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Some wise words from Michael Porter
[Newsletter 8]
Why your web site doesn't deliver customers - Some little known facts
 

Why Your Web Site Doesn't Deliver Customers
the Way You Thought It Would

Most web sites do not deliver customers

Talk with any business owner on what his website is doing for his business and the answer is almost always the same. "We got 7000 hits since January but only a handful of direct contacts from these visitors and not a single sale that I can be sure came directly from the website." Most feel that it would be very difficult to justify the cost of the website as a communication tool, versus other more tangible sales tools. On the other hand, they know they must have a website, since it has become an essential signal of a company's credibility. What they have not understood is that the Internet has caused a fundamental change in the way business is done.

Some Facts

A Statistics Canada report published in November 2000 on business usage of the Internet in 1999 shows the following highlights:

a) The Internet was used by 52.8% of enterprises, accounting for 75% of economic activity.
b) The proportion of enterprises with Web sites was 21.7% accounting for 44.8% of private sector economic activity.
c) Among other uses, the Internet was used to purchase goods and services by 13.8% of enterprises and by 10.1% to sell goods and services.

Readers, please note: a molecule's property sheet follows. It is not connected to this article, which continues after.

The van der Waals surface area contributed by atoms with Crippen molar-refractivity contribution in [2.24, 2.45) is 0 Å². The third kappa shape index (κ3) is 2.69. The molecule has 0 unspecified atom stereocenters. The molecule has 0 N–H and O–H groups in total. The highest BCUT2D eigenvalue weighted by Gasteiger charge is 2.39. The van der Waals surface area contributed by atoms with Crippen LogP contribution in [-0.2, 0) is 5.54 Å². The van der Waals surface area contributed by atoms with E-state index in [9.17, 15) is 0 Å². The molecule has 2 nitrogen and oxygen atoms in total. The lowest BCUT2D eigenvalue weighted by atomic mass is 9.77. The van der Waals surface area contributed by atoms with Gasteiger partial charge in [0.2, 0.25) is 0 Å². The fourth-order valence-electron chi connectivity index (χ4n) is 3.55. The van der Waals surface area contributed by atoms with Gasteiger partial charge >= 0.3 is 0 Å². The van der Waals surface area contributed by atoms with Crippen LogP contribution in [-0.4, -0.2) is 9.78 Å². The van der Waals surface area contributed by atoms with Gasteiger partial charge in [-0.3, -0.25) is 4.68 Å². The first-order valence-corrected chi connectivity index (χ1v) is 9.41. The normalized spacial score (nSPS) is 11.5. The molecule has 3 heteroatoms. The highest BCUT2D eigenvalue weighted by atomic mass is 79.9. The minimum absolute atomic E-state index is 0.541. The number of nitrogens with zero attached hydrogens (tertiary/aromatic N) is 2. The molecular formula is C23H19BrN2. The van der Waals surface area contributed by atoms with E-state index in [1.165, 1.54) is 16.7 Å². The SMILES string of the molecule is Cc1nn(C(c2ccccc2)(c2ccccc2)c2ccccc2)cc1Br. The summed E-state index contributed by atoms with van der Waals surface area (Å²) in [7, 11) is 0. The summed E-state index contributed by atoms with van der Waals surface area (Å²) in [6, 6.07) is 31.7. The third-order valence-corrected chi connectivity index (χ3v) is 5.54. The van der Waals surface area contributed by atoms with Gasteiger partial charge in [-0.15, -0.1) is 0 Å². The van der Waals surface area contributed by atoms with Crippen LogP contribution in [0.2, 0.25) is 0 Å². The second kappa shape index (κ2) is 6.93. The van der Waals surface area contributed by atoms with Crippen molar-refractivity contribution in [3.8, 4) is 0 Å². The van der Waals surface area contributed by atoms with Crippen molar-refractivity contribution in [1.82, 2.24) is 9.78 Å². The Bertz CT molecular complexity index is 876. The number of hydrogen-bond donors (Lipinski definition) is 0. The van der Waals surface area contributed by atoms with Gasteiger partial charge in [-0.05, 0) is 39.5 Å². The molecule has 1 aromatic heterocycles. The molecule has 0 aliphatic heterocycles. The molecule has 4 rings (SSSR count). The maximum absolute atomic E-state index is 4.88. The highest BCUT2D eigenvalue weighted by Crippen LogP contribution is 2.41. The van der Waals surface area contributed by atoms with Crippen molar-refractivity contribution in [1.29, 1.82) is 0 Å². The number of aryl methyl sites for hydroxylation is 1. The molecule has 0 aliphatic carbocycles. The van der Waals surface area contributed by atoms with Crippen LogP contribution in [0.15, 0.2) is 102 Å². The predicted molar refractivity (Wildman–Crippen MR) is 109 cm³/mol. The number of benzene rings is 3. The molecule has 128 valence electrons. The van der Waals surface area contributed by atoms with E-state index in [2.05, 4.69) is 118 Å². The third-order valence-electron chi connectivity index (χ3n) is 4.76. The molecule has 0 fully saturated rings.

Giving the rapid growth in usage, it may be assumed that all these figures would be very much higher now in 2001.

What do we learn from these facts

There would seem to be a paradox between the "facts" cited in the first section - few sales from websites - and the StatCan facts. But you may note that in 1999, more businesses were using the Internet to purchase than were using the Internet to (try to) sell. Therein lies the answer. The Internet can provide information. The Internet changes the relative power of buyer and seller. Whereas before the Internet, purchasers had to meet salesmen, this is no longer the case.

The Internet is a one-way mirror for buyers as they check out the market place

With the Internet, a purchaser can find most of the competitive offerings, which are available. Each can be evaluated to some extent before the seller even knows that the purchaser is interested. The purchaser is even more in control of the process. A long list can be cut down to the 3 or 4 most likely suppliers, before any seller knows what is going on.

The Internet can be a wall to keep out the salesmen

Electronic telephone switchboards and voice boxes made the seller's task of contacting the potential purchaser almost impossible. Now the Internet increases the difficulty by an order of magnitude. Purchasers can insist they wish to check out a website and receive information by email. How can the salesman ever get to apply the selling skills he has developed to maximize sales?

One solution to beat "the wall"

The only real way to beat "the wall" is to get invited in through the door. To get the invitation, the company must be seen to stand out from the competition and give some unique value that is not provided by the competitive offers. That unique value can only come from a clear and effective Marketing Strategy, which responds to the real needs of the purchaser.

If you wish to use this approach, SMM will be happy to work with you. Our help can be configured to meet exactly the needs you have. Our strengths, experience, creativity and practical common sense can complement those of your company. So write us a Fast Message today, , on what you're looking for.

Barry Welford

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Some wise words from Michael Porter
Why your web site doesn't deliver customers - Some little known facts
 


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 Copyright 2001 Barry Welford, Montreal, Quebec, Canada